In addition to two Mazda 727Cs, twin Mazda Lola T616s (powered by Type 13B engines) participated in the 1984 LeMans endurance race. One of the T616s finished first in the C Junior (C2) class and 10th overall. Its sister car was classified third in class and 12th overall. The Mazda 727Cs were fourth (15th overall) and sixth (20th overall) in Group C Junior. All the rotary-engined contenders completed the 24-hour event.
Throughout the rest of the 1984 season, the T616s had continued success at the world’s greatest racetracks, including the Monza 1000km in Italy, the Nurburgring 1000km in Germany and the Mt. Fuji 1000km in Japan.
When the Lola T616 Mazda first took to the track, it featured a modified 13B rotary engine and was rated at 300-horsepower. As with all rotary engines, the T616 lacked the displacement of competitors’ engines, but more than made up for this short-coming with incredible, high-revving reliability and the engine’s small size and low weight.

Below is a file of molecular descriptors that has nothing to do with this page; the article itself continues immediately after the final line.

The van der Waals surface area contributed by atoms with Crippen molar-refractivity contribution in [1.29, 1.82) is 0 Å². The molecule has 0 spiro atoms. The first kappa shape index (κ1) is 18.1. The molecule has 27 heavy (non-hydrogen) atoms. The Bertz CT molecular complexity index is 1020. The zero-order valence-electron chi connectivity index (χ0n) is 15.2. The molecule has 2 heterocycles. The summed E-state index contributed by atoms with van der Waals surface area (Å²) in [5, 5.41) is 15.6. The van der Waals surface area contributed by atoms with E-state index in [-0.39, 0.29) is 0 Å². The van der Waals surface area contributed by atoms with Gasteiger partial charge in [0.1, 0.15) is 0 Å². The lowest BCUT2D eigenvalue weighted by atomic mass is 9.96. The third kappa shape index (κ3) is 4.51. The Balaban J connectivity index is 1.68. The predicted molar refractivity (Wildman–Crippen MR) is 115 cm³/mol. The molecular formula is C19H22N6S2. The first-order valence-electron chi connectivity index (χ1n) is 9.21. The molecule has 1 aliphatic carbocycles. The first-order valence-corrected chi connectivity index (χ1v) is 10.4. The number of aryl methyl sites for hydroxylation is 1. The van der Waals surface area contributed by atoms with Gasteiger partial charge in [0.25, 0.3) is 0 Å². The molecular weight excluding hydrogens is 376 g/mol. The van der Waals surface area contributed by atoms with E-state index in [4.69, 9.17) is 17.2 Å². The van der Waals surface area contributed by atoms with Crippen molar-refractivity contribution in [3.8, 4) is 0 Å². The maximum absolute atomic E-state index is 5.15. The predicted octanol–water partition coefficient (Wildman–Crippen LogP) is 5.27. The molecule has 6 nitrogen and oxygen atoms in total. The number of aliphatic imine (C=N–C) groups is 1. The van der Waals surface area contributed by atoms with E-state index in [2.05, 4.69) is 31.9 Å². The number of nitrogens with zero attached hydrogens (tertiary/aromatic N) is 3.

Mazda continued to compete at Le Mans with a series of racecars purpose-built for the demanding circuit. The impressive, purpose-built Mazda 787B featured a four-rotor R 26B engine good for 700-horsepower and propelled Mazda into motorsports history with the first – and to this date, the only – overall Le Mans win for a Japanese manufacturer.
The T616s laid dormant for 20 years until Jim Busby, original driver of car 67, tracked them down and restored them to their former glory. The T616 recently benefited from a full, frame-off restoration. Finally back in top form, these historic racecars have made many appearances at the Laguna Seca raceway in California.